Assessments Rise as Home Prices Fall
Discrepancies worst in Center Township, with values down 28.8%
A sluggish housing market is eroding Marion County home values even as the state is calculating higher values for tax purposes, squeezing thousands of homeowners and tipping some toward bankruptcy.
Worst hit: Center Township, where the housing slump slashed property values 28.8 percent from 2005 to 2007, according to an Indianapolis Star analysis of home sales data.
Despite that dramatic fall in home prices, the taxes on many of those homes will rise as the state attempts to bring assessed values in line with market values.
The median assessment on 2,900 homes sold in Center Township last year was $49,600, whereas the median sales price for the same group of homes was only $39,900, a difference of 24 percent.
The disparity does not appear to result from assessment errors so much as the fact that assessed values for 2007 were based on 2005 sales data, and real estate values have fallen since then. A rash of mortgage fraud schemes also may have contributed to it by falsely inflating values during 2005.
For many, it all adds up to a problem. When tax bills went out last year, some homeowners were floored.
Indianapolis bankruptcy attorney Mark Zuckerberg said hundreds of calls came into his office from beleaguered homeowners squeezed by higher taxes, falling property values and adjustable rate mortgages automatically resetting to higher payments.
"They were already getting adjustments going up on their ARMs, and then the property taxes came in on top of it,'' Zuckerberg said. "It was like a double whammy. They were using credit cards to keep afloat in hopes of refinancing their loans, and then when it turned out the homes were losing value, they found the banks didn't want to make new loans on their homes."
A property reassessment ordered last year and completed this spring should lower many tax bills below those issued last year, which were based on flawed assessments. But most of the new 2007 bills to appear in mailboxes later this year will still be higher than those paid in 2006, the last valid assessment.
Houses across the county are vulnerable to the same forces. A review of data on the sales of 28,500 homes in Marion County found the median sales price dropped by 3 percent, from $100,000 in 2005 to $97,000 in 2007.
But the crumbling housing market is hitting Center Township much harder than other parts of the county, despite a push by the city to transform Downtown, Fountain Square, Fall Creek Place and other neighborhoods.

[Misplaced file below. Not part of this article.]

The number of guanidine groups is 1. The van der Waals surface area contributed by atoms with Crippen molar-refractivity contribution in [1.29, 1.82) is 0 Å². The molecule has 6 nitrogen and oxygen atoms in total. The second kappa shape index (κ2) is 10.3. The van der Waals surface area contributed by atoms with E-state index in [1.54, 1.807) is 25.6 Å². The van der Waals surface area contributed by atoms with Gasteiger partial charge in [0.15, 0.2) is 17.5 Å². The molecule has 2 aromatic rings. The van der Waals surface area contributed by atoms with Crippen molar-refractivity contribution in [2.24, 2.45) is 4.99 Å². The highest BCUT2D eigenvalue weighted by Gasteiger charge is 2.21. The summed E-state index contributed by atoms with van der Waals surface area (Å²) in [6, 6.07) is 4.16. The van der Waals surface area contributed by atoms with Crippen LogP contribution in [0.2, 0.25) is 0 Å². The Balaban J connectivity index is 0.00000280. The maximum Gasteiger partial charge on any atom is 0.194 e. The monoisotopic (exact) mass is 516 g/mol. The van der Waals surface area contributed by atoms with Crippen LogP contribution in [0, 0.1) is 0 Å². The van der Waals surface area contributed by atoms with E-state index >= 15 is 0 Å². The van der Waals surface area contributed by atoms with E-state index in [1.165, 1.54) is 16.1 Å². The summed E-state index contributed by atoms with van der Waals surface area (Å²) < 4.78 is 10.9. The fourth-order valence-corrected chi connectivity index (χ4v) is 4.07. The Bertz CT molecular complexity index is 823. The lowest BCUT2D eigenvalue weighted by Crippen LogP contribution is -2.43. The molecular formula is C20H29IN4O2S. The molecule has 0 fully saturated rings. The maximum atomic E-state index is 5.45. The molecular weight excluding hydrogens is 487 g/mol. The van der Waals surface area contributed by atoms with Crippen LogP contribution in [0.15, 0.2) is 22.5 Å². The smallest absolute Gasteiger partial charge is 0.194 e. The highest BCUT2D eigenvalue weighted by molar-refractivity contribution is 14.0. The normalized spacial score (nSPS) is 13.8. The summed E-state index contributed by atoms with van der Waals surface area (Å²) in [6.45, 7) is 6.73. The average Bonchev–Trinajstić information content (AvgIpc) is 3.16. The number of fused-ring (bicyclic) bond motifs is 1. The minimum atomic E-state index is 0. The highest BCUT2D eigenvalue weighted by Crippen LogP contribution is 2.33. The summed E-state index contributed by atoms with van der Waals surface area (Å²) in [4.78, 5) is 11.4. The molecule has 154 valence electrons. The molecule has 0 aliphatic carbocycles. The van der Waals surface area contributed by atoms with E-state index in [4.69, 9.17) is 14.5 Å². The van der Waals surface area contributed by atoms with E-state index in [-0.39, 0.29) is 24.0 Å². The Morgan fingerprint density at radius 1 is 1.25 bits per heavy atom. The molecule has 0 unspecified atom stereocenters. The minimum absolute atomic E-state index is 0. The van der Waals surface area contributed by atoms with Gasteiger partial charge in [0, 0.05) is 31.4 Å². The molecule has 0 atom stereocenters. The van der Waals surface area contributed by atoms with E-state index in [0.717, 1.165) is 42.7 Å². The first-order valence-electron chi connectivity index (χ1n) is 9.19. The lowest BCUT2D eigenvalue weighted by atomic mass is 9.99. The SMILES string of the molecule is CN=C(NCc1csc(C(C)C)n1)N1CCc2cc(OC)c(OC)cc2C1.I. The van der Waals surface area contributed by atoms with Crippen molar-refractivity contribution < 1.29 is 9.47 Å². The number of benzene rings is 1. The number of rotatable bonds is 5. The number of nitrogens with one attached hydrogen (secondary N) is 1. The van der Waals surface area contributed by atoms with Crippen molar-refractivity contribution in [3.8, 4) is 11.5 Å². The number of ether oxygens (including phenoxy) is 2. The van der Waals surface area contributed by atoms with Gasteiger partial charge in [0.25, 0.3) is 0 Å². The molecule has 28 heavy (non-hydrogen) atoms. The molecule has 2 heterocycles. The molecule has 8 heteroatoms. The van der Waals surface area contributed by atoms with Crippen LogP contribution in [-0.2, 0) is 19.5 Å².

The review revealed the median sales price in Center Township dropped from $56,000 in 2005 to $39,900 last year, a percentage decline three times larger than in any of Marion County's eight other townships.
Values based on 2005 sales
Home values reflected in the new assessments may seem high to many owners because of the recent declines in the real estate market, Marion County Assessor Greg Bowes said.
He said the recently redone tax assessments represent the market value of a property as of Jan. 1, 2005. That's because of a time lag built into the property tax system. That lag is necessary to collect and analyze sales data, update values and then calculate and distribute tax bills.
"In that three years, we know there's been some change in the housing market," Bowes said. "But because we are so late (in getting the county's 2007 property tax assessment done), we're having trouble catching up."
Assessments for 2008 tax bills, for example, will be adjusted to reflect market values as of Jan. 1, 2006. But for homeowners already hit by rising gasoline and food costs, the timing of the current reassessment couldn't be worse.
Douglas and Sharon Purdy are considering appealing their home assessment after learning the house they purchased in the 1900 block of Prospect Avenue last year for $8,500 is assessed at $74,100.
"When we bought this house, it wasn't livable. It had been empty and deteriorating for years," Sharon Purdy said. "There's no way it was worth $74,000 in 2005, and it sure isn't worth that today."